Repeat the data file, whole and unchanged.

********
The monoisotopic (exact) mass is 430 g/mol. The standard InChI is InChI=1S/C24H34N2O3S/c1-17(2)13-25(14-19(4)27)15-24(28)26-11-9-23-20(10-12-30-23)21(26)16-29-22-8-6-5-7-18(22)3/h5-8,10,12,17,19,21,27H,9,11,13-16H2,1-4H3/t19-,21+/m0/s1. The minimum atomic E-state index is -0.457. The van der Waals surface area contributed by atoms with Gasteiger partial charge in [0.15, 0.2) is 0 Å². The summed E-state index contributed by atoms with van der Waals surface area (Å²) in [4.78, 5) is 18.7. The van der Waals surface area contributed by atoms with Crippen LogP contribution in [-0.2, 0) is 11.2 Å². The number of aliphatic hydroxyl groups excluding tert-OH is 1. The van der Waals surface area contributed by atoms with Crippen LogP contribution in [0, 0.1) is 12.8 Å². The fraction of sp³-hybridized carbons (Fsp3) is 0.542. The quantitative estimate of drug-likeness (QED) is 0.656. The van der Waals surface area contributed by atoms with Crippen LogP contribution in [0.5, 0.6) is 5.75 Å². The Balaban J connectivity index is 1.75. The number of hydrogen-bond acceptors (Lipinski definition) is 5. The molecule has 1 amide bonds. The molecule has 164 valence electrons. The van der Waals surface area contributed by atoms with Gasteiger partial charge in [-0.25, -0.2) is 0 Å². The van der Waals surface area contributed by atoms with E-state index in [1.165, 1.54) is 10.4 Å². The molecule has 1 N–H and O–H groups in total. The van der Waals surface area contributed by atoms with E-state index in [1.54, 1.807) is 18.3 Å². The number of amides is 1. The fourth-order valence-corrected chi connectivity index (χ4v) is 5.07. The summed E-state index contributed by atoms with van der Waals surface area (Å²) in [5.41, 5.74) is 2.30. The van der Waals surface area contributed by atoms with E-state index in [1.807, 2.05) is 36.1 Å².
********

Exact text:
The monoisotopic (exact) mass is 430 g/mol. The standard InChI is InChI=1S/C24H34N2O3S/c1-17(2)13-25(14-19(4)27)15-24(28)26-11-9-23-20(10-12-30-23)21(26)16-29-22-8-6-5-7-18(22)3/h5-8,10,12,17,19,21,27H,9,11,13-16H2,1-4H3/t19-,21+/m0/s1. The minimum atomic E-state index is -0.457. The van der Waals surface area contributed by atoms with Gasteiger partial charge in [0.15, 0.2) is 0 Å². The summed E-state index contributed by atoms with van der Waals surface area (Å²) in [4.78, 5) is 18.7. The van der Waals surface area contributed by atoms with Crippen LogP contribution in [-0.2, 0) is 11.2 Å². The number of aliphatic hydroxyl groups excluding tert-OH is 1. The van der Waals surface area contributed by atoms with Crippen LogP contribution in [0, 0.1) is 12.8 Å². The fraction of sp³-hybridized carbons (Fsp3) is 0.542. The quantitative estimate of drug-likeness (QED) is 0.656. The van der Waals surface area contributed by atoms with Crippen LogP contribution in [0.5, 0.6) is 5.75 Å². The Balaban J connectivity index is 1.75. The number of hydrogen-bond acceptors (Lipinski definition) is 5. The molecule has 1 amide bonds. The molecule has 164 valence electrons. The van der Waals surface area contributed by atoms with Gasteiger partial charge in [-0.25, -0.2) is 0 Å². The van der Waals surface area contributed by atoms with E-state index in [1.165, 1.54) is 10.4 Å². The molecule has 1 N–H and O–H groups in total. The van der Waals surface area contributed by atoms with E-state index in [1.54, 1.807) is 18.3 Å². The number of amides is 1. The fourth-order valence-corrected chi connectivity index (χ4v) is 5.07. The summed E-state index contributed by atoms with van der Waals surface area (Å²) in [5.41, 5.74) is 2.30. The van der Waals surface area contributed by atoms with E-state index in [1.807, 2.05) is 36.1 Å².